Feudal System

March 1, 2018 | Author: Anonymous | Category: History, European History, Renaissance (1330-1550), Feudalism
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The Feudal System During the reign as King of England, William the Conqueror strengthened a system of government known as feudalism. This system helped keep order and peace during a difficult time in history.

Before Feudalism

Before the feudal system most people in Europe lived under Roman law. The Romans were originally from Italy, but they conquered many lands outside of their homeland. Roman government was not perfect, but it worked for many people over a long period of time. The Romans built roads and bridges all through Europe, started libraries, and created courts to settle arguments. Under Roman law some people even had the right to vote for their leaders. After hundreds of years, however, the Roman government became too spread out and complicated. On top of that, barbarians from other lands began to invade Roman territories. Many Roman governors and senators fled back to Italy, leaving everyone else to take care of themselves. Suddenly, important land owners found themselves fighting to keep their newly claimed lands. They needed to find soldiers who could protect them. These soldiers eventually were called knights. In return for their loyalty, the king was expected to pay his knights a fee. The word fee comes from the Latin word for “payment,” feudum. In England and France the word “fee” was fief (feef).

Fiefs, Lords, and Barons

When feudalism first began, a knight’s fief might be an award of armor, weapons, clothing, horses, or food. Later the fief became a parcel of land that the knight could live on as long as he continued to fight for his king. A kingdom might be split up into about 50 fiefs. A knight had power over everyone who lived on his land. He could sell or trade the things the peasants grew on his land, too. The “chief knight” was later called a lord. The richest lords were called barons. Sometimes a baron’s land was too large to manage, so he would divide it into smaller sections on which other knights could live and farm. These knights would then swear an oath of loyalty to the lord who gave them the land. The knights living under the lord were later called dukes, earls, or counts, depending on how much land they owned. Other people who lived on the knight’s land included bailiffs, villeins, and serfs, who were at the bottom of the heap.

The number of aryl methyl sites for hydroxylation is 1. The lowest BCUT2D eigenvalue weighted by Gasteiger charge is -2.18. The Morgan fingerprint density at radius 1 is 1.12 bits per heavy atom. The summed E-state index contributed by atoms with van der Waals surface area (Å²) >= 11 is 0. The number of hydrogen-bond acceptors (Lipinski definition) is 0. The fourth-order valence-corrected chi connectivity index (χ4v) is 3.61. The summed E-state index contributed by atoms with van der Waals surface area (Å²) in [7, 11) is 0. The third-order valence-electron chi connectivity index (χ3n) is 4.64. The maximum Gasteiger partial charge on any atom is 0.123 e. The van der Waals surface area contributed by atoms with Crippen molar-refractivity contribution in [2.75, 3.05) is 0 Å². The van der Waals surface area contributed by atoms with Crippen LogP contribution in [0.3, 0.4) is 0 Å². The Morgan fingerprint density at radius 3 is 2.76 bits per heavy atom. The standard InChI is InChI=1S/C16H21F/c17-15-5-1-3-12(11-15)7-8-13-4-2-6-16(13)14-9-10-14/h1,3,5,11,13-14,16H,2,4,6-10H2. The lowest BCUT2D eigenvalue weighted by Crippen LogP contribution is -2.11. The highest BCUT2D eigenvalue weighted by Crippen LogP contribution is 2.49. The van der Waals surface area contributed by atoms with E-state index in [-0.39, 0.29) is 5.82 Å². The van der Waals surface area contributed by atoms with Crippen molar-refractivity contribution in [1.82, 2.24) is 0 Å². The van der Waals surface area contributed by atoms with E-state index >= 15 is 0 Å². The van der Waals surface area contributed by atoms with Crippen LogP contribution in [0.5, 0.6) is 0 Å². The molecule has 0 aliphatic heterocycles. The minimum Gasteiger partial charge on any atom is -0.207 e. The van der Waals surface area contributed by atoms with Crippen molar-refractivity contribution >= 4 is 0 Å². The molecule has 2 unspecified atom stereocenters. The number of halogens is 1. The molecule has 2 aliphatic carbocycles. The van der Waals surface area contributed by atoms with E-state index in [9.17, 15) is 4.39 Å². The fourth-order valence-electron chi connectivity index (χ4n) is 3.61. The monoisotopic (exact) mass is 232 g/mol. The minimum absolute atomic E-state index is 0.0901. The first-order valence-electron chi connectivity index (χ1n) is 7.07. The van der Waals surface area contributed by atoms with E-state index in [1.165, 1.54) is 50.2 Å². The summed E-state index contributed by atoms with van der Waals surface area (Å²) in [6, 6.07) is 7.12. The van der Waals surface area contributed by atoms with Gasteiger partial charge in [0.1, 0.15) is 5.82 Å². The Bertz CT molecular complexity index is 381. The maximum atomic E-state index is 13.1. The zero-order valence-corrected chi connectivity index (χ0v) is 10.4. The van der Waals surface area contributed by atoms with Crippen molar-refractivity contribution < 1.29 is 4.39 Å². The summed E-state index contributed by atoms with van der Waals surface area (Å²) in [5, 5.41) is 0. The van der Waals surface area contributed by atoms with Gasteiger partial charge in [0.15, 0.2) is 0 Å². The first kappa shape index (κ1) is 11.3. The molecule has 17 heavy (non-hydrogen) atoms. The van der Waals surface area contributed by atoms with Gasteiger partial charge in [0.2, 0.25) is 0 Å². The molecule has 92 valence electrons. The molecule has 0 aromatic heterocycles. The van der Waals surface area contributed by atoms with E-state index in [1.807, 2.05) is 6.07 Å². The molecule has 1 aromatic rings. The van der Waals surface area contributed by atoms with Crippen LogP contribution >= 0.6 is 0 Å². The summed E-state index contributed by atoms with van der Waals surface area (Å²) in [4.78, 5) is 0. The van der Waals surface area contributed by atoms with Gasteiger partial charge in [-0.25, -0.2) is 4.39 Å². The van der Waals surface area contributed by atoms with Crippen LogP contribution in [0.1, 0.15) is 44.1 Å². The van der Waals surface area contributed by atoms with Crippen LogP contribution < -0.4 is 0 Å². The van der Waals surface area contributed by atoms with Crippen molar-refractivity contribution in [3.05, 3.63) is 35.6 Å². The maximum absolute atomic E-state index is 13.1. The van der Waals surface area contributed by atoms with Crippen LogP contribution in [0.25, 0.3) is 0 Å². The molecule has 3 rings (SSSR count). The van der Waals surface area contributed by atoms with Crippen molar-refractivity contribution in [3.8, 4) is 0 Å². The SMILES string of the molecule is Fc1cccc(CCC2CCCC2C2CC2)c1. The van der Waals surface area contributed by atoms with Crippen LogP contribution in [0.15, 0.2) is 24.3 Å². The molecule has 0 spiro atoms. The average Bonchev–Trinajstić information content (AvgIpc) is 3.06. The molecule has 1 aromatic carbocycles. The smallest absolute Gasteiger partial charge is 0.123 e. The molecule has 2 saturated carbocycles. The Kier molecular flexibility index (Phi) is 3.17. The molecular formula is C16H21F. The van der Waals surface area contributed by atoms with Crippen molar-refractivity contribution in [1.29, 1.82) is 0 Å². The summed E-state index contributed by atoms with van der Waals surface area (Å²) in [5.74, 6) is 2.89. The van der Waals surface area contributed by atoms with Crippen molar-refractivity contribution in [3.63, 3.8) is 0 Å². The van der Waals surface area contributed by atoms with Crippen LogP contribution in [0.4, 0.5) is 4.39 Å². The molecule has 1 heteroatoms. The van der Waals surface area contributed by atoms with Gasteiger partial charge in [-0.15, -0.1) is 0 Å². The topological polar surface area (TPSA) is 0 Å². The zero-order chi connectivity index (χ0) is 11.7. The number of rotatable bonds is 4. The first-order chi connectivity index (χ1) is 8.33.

The Lowest of the Low

So that we might understand the way medieval society worked, let’s start with serfs, who were at the bottom of the feudal social pyramid. Serfs were like slaves, toiling away for the lord, duke, or count. They worked from dawn to dusk, and received no money for their work. Serfs were not allowed to leave the lord’s land. They could only become free by escaping capture for one year and a day. Serfs did receive food, clothing, and a small hut for themselves and their families. They also were given protection during wars and invasions. Slightly above the serfs in power were the villeins, free men who controlled very small plots of land. They could sell the things they grew, but could not sell the land itself, as they did not own it. Villeins had to make payments to their lords in crops, animals, and anything else they produced. Commoners were slightly better off than villeins. This group included merchants who ran businesses in the community and servants who worked in the local castle or manor. The merchants worked near the castle or in the town and paid rent and taxes to the king, or lord. Castle servants did chores such as cleaning, cooking, making repairs, and other tasks. They were paid for their work in money, food, and clothing.

Servants to a Lord

A bailiff worked directly for the lord, collecting rent, taxes, and fines, and finding people to serve as juries. A bailiff could also serve as a judge for the commoners. On just about the same level as a bailiff was the viscount, an assistant to a count or countess. He managed all the people of the fief, their jobs, and the many problems that the counts and countesses did not have time for. The counts, in turn, answered to the dukes. The dukes, in turn, answered to the barons. All of the people “above” the merchants (not including Church officials) were called nobility.

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